Overview of Pennsylvania Assault Laws
There are two categories of assault in Pennsylvania: simple assault and aggravated assault. To convict a defendant of simple assault, a prosecutor must prove the following beyond a reasonable doubt:
- The defendant intentionally, knowingly or recklessly attempted to cause bodily injury to another person;
- The defendant negligently caused bodily injury to another person with a deadly weapon;
- The defendant attempted to use physical menace to intimidate another person with imminent serious bodily injury;
- The defendant penetrated a law enforcement officer or other official of the jail or correctional system with a hypodermic needle while getting arrested or being searched.
Aggravated assault occurs when the defendant does any of the following:
- Causes serious bodily injury to another and shows an extreme indifference to human life;
- Causes, attempts to cause or places the victim in fear of serious bodily injury and the victim is a police officer, firefighter, parole officer, sheriff, deputy sheriff, enforcement agent or correctional officer performing their duties.
- Attempts to cause or intentionally and knowingly causes serious bodily harm to a member of the teaching community at a school while the victim is working at the school;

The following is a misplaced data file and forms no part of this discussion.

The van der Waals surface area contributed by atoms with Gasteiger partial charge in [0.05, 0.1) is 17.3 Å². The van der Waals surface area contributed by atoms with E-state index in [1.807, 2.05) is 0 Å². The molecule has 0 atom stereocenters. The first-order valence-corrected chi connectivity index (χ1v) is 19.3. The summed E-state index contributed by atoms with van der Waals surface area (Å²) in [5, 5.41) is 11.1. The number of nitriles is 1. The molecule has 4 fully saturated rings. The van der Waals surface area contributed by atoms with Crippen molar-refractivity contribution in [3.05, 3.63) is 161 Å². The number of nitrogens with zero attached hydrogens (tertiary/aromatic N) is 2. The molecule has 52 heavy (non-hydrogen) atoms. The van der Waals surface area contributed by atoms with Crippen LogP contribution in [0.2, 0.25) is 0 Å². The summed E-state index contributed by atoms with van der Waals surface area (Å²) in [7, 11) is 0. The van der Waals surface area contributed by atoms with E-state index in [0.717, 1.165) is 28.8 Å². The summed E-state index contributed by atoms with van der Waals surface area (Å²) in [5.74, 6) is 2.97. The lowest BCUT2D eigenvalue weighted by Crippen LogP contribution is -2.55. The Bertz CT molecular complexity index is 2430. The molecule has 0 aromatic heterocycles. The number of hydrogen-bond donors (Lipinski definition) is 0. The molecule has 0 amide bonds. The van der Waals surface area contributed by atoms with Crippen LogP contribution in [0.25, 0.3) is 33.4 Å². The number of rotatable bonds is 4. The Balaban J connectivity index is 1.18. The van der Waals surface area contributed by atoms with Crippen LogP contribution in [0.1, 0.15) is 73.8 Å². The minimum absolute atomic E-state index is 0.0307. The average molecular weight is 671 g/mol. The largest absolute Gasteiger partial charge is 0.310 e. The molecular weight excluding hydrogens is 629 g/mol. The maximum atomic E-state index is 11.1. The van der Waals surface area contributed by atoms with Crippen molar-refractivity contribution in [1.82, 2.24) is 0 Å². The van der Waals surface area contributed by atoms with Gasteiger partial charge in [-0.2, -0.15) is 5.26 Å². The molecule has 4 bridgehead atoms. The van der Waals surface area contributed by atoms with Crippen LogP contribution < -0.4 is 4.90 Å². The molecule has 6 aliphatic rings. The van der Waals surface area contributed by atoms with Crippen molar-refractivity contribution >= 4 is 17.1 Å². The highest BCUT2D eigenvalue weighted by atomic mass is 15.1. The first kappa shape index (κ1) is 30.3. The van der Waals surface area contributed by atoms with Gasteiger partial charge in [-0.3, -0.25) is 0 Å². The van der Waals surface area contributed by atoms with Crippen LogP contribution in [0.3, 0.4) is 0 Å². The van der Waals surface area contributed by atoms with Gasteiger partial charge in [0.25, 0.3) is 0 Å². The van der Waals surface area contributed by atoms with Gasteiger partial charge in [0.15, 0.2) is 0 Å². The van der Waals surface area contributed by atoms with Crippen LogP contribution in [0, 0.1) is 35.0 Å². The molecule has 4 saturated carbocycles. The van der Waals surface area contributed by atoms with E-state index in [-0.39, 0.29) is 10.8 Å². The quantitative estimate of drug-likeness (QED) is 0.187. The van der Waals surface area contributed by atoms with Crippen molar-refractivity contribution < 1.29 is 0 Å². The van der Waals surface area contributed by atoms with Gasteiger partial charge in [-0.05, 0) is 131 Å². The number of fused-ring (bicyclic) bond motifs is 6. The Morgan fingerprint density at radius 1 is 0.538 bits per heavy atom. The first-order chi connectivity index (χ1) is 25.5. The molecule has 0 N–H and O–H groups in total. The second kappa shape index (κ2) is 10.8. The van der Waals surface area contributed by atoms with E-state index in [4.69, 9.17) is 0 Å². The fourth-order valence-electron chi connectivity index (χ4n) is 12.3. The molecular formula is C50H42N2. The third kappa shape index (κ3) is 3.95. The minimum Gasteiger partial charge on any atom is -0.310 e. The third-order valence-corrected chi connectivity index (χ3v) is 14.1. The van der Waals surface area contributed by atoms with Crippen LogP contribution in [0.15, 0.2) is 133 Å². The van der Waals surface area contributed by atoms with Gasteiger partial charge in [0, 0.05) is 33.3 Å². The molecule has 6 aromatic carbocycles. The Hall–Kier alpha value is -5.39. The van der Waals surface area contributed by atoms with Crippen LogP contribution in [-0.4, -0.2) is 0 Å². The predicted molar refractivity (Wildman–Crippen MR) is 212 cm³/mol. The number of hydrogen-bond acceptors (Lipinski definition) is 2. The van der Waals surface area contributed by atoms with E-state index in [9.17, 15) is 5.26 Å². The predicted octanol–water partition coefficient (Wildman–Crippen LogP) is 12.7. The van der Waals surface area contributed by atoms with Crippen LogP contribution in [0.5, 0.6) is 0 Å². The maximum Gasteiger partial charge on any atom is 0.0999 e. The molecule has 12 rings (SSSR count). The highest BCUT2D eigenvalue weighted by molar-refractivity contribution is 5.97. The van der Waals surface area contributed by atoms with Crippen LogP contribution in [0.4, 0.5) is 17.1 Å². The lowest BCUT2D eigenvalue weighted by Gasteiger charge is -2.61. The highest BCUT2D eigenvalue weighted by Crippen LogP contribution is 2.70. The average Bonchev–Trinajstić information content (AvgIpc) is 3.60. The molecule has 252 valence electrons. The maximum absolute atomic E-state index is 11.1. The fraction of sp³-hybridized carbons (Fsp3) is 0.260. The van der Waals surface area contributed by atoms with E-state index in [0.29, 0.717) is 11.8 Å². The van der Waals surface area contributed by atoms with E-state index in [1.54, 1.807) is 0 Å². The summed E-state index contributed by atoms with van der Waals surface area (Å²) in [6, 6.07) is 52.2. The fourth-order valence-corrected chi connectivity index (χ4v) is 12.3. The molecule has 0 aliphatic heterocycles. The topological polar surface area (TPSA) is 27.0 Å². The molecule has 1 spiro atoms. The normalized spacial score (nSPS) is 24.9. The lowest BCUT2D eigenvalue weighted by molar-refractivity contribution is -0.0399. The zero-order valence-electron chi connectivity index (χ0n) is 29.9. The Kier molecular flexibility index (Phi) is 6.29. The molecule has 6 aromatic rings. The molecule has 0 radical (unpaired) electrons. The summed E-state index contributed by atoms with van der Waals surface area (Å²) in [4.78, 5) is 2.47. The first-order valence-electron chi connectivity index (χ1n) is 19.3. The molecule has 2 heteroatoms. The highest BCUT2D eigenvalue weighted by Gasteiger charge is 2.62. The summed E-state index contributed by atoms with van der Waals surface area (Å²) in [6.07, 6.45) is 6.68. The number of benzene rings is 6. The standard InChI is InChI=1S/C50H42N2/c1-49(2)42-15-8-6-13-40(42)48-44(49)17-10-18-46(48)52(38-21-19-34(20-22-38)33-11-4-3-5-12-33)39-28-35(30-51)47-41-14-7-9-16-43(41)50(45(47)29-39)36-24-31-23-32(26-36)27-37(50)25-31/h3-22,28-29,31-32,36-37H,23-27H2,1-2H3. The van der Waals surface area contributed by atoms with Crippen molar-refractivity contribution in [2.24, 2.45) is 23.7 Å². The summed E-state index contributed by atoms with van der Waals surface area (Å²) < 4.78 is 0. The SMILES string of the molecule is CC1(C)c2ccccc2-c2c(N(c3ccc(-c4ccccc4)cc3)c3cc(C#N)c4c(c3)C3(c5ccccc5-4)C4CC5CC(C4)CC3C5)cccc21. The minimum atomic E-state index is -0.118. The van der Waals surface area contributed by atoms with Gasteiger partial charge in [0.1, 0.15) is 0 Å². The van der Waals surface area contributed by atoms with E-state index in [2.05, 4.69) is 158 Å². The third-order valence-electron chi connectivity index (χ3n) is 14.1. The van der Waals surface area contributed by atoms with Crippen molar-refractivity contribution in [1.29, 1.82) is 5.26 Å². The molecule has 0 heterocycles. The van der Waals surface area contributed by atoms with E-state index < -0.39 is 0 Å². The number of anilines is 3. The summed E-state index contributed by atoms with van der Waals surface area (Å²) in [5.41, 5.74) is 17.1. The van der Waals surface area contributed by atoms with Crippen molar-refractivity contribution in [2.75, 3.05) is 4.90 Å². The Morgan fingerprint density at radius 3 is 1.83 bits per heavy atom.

- Uses tear or noxious gas or a stun gun to incapacitate any of the city or state officials listed in (2) above while they are performing their duties.
Penalties and Sentences
Simple assault is a second degree misdemeanor unless the offense occurs during a scuffle in which both parties mutually consented to entering. In this case, it is a third degree misdemeanor, carrying a penalty of up to one year in prison. If it is against a child under the age of 12 by an adult over the age of 21, the charge will be a first degree misdemeanor, carrying a penalty of up to five years in prison.
On the other hand, aggravated assault is a felony of either the first or second degree depending on who the offense was committed against. If it is against a police officer or firefighter, it will be a first degree felony. This carries a penalty of up to twenty years in prison. For all else, it will be a second degree felony. A second degree felony carries a sentence of up to ten years in prison.
Also, note that fines may be added to any prison sentence under Pennsylvania state law. These are generally left to the discretion of the trial judges where necessary. Below you will find details on Pennsylvania's assault statute.
Pennsylvania Statutes, Title 18, Chapter 27, Sections 2701 - 2702
|Defenses to Assault Charges
- Lack of intent to harm
- Lack of knowledge
- No bodily injury occurred
- Intoxication (NOTE: It cannot be voluntary intoxication, for example, with alcohol or drugs that were voluntarily taken.)
|Misdemeanor or Felony as noted above
Types of Assault
Simple or Aggravated
Pennsylvania Assault Laws Related Resources:
Charged With Assault and/or Battery? A Pennsylvania Attorney Can Help
If you've been arrested and charged with assault, you should be aware of the consequences that come along with a conviction or plea. You'll also want to explore any possible defenses to your case and get help navigating the legal system. You can do so with a skilled Pennsylvania criminal defense attorney today.